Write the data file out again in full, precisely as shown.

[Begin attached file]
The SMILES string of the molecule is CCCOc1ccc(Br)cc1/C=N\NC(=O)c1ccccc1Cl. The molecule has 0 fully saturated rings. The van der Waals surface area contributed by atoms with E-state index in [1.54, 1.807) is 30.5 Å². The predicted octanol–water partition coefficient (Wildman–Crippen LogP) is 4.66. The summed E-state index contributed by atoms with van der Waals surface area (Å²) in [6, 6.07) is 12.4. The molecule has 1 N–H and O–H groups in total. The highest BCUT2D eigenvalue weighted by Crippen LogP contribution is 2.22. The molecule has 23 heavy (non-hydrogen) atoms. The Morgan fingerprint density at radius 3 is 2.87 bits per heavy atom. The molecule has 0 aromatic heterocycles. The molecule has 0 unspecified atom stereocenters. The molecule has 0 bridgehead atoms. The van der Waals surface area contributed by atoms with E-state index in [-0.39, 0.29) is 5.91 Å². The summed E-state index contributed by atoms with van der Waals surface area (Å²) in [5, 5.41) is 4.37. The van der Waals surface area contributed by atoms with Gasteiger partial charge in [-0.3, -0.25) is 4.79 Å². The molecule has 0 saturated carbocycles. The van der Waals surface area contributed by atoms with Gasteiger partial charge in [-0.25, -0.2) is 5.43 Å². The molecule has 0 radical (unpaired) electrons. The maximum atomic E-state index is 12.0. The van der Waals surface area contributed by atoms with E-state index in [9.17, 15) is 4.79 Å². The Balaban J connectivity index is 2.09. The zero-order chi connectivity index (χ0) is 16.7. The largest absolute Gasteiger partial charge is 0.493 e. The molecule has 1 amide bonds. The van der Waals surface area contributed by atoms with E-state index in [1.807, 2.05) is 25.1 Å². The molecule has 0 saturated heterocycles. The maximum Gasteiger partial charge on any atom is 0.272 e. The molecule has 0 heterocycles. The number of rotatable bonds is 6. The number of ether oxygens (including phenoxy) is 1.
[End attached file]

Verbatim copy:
The SMILES string of the molecule is CCCOc1ccc(Br)cc1/C=N\NC(=O)c1ccccc1Cl. The molecule has 0 fully saturated rings. The van der Waals surface area contributed by atoms with E-state index in [1.54, 1.807) is 30.5 Å². The predicted octanol–water partition coefficient (Wildman–Crippen LogP) is 4.66. The summed E-state index contributed by atoms with van der Waals surface area (Å²) in [6, 6.07) is 12.4. The molecule has 1 N–H and O–H groups in total. The highest BCUT2D eigenvalue weighted by Crippen LogP contribution is 2.22. The molecule has 23 heavy (non-hydrogen) atoms. The Morgan fingerprint density at radius 3 is 2.87 bits per heavy atom. The molecule has 0 aromatic heterocycles. The molecule has 0 unspecified atom stereocenters. The molecule has 0 bridgehead atoms. The van der Waals surface area contributed by atoms with E-state index in [-0.39, 0.29) is 5.91 Å². The summed E-state index contributed by atoms with van der Waals surface area (Å²) in [5, 5.41) is 4.37. The van der Waals surface area contributed by atoms with Gasteiger partial charge in [-0.3, -0.25) is 4.79 Å². The molecule has 0 saturated carbocycles. The van der Waals surface area contributed by atoms with Gasteiger partial charge in [-0.25, -0.2) is 5.43 Å². The molecule has 0 radical (unpaired) electrons. The maximum atomic E-state index is 12.0. The van der Waals surface area contributed by atoms with E-state index in [9.17, 15) is 4.79 Å². The Balaban J connectivity index is 2.09. The zero-order chi connectivity index (χ0) is 16.7. The largest absolute Gasteiger partial charge is 0.493 e. The molecule has 1 amide bonds. The van der Waals surface area contributed by atoms with E-state index in [1.807, 2.05) is 25.1 Å². The molecule has 0 saturated heterocycles. The maximum Gasteiger partial charge on any atom is 0.272 e. The molecule has 0 heterocycles. The number of rotatable bonds is 6. The number of ether oxygens (including phenoxy) is 1.